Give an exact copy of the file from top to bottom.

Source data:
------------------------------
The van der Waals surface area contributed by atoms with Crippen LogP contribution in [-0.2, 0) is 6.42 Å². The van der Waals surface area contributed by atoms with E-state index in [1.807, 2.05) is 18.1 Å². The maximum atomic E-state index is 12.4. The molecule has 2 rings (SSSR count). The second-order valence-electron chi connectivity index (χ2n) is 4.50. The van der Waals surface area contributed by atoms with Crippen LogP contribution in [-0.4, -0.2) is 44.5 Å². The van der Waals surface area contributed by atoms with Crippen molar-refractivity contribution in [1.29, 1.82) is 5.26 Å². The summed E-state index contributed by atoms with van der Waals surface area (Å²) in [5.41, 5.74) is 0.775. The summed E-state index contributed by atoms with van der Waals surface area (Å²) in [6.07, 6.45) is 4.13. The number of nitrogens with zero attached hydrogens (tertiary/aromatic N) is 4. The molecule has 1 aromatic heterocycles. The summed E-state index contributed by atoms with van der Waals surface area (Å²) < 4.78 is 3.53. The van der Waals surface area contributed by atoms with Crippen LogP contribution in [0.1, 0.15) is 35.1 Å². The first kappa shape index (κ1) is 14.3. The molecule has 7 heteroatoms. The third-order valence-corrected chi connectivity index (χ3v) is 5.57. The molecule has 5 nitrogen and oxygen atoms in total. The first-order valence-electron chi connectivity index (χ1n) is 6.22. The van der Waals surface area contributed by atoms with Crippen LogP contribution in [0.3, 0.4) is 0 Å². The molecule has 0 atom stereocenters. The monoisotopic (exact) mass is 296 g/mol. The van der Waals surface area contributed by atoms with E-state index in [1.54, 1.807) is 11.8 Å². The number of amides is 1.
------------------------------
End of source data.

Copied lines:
The van der Waals surface area contributed by atoms with Crippen LogP contribution in [-0.2, 0) is 6.42 Å². The van der Waals surface area contributed by atoms with E-state index in [1.807, 2.05) is 18.1 Å². The maximum atomic E-state index is 12.4. The molecule has 2 rings (SSSR count). The second-order valence-electron chi connectivity index (χ2n) is 4.50. The van der Waals surface area contributed by atoms with Crippen LogP contribution in [-0.4, -0.2) is 44.5 Å². The van der Waals surface area contributed by atoms with Crippen molar-refractivity contribution in [1.29, 1.82) is 5.26 Å². The summed E-state index contributed by atoms with van der Waals surface area (Å²) in [5.41, 5.74) is 0.775. The summed E-state index contributed by atoms with van der Waals surface area (Å²) in [6.07, 6.45) is 4.13. The number of nitrogens with zero attached hydrogens (tertiary/aromatic N) is 4. The molecule has 1 aromatic heterocycles. The summed E-state index contributed by atoms with van der Waals surface area (Å²) < 4.78 is 3.53. The van der Waals surface area contributed by atoms with Crippen LogP contribution in [0.1, 0.15) is 35.1 Å². The first kappa shape index (κ1) is 14.3. The molecule has 7 heteroatoms. The third-order valence-corrected chi connectivity index (χ3v) is 5.57. The molecule has 5 nitrogen and oxygen atoms in total. The first-order valence-electron chi connectivity index (χ1n) is 6.22. The van der Waals surface area contributed by atoms with Crippen LogP contribution in [0.3, 0.4) is 0 Å². The molecule has 0 atom stereocenters. The monoisotopic (exact) mass is 296 g/mol. The van der Waals surface area contributed by atoms with E-state index in [1.54, 1.807) is 11.8 Å². The number of amides is 1.